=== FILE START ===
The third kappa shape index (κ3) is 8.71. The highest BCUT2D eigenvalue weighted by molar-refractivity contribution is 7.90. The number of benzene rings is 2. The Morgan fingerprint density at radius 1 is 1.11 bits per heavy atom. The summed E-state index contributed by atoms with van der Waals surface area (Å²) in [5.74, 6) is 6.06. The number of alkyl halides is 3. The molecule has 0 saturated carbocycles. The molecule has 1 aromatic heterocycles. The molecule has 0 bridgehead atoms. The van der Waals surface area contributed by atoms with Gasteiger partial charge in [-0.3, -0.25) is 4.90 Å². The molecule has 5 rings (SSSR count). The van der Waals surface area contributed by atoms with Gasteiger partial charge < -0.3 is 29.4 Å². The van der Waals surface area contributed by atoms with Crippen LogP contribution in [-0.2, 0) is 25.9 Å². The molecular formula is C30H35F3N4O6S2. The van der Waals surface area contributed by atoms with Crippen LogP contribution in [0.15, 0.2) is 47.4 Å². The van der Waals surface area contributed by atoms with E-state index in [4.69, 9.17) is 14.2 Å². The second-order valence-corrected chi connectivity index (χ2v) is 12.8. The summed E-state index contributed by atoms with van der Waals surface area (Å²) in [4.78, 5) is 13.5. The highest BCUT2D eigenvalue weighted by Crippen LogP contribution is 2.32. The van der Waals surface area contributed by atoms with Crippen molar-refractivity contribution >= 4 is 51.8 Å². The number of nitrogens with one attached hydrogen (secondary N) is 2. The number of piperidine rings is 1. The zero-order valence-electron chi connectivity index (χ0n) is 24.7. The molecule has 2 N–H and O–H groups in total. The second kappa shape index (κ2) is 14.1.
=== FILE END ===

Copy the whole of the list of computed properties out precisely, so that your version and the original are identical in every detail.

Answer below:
The third kappa shape index (κ3) is 8.71. The highest BCUT2D eigenvalue weighted by molar-refractivity contribution is 7.90. The number of benzene rings is 2. The Morgan fingerprint density at radius 1 is 1.11 bits per heavy atom. The summed E-state index contributed by atoms with van der Waals surface area (Å²) in [5.74, 6) is 6.06. The number of alkyl halides is 3. The molecule has 0 saturated carbocycles. The molecule has 1 aromatic heterocycles. The molecule has 0 bridgehead atoms. The van der Waals surface area contributed by atoms with Gasteiger partial charge in [-0.3, -0.25) is 4.90 Å². The molecule has 5 rings (SSSR count). The van der Waals surface area contributed by atoms with Gasteiger partial charge < -0.3 is 29.4 Å². The van der Waals surface area contributed by atoms with Crippen LogP contribution in [-0.2, 0) is 25.9 Å². The molecular formula is C30H35F3N4O6S2. The van der Waals surface area contributed by atoms with Crippen LogP contribution in [0.15, 0.2) is 47.4 Å². The van der Waals surface area contributed by atoms with E-state index in [4.69, 9.17) is 14.2 Å². The second-order valence-corrected chi connectivity index (χ2v) is 12.8. The summed E-state index contributed by atoms with van der Waals surface area (Å²) in [4.78, 5) is 13.5. The highest BCUT2D eigenvalue weighted by Crippen LogP contribution is 2.32. The van der Waals surface area contributed by atoms with Crippen molar-refractivity contribution >= 4 is 51.8 Å². The number of nitrogens with one attached hydrogen (secondary N) is 2. The number of piperidine rings is 1. The zero-order valence-electron chi connectivity index (χ0n) is 24.7. The molecule has 2 N–H and O–H groups in total. The second kappa shape index (κ2) is 14.1.